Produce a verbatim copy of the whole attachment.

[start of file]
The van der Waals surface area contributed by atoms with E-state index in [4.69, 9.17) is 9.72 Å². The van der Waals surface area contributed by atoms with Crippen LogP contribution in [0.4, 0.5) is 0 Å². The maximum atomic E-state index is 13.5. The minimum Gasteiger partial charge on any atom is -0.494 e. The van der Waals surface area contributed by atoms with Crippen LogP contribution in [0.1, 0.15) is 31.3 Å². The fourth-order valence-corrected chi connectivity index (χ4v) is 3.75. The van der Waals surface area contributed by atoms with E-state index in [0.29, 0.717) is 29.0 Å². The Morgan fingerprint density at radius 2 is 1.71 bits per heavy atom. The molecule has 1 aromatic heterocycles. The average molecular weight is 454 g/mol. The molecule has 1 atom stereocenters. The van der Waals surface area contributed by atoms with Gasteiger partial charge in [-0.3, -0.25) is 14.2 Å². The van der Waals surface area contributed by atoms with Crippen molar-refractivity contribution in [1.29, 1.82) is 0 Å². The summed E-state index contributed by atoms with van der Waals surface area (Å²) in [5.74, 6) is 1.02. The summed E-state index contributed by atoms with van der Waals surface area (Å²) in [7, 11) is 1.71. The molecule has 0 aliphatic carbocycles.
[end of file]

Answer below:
The van der Waals surface area contributed by atoms with E-state index in [4.69, 9.17) is 9.72 Å². The van der Waals surface area contributed by atoms with Crippen LogP contribution in [0.4, 0.5) is 0 Å². The maximum atomic E-state index is 13.5. The minimum Gasteiger partial charge on any atom is -0.494 e. The van der Waals surface area contributed by atoms with Crippen LogP contribution in [0.1, 0.15) is 31.3 Å². The fourth-order valence-corrected chi connectivity index (χ4v) is 3.75. The van der Waals surface area contributed by atoms with E-state index in [0.29, 0.717) is 29.0 Å². The Morgan fingerprint density at radius 2 is 1.71 bits per heavy atom. The molecule has 1 aromatic heterocycles. The average molecular weight is 454 g/mol. The molecule has 1 atom stereocenters. The van der Waals surface area contributed by atoms with Gasteiger partial charge in [-0.3, -0.25) is 14.2 Å². The van der Waals surface area contributed by atoms with Crippen molar-refractivity contribution in [1.29, 1.82) is 0 Å². The summed E-state index contributed by atoms with van der Waals surface area (Å²) in [5.74, 6) is 1.02. The summed E-state index contributed by atoms with van der Waals surface area (Å²) in [7, 11) is 1.71. The molecule has 0 aliphatic carbocycles.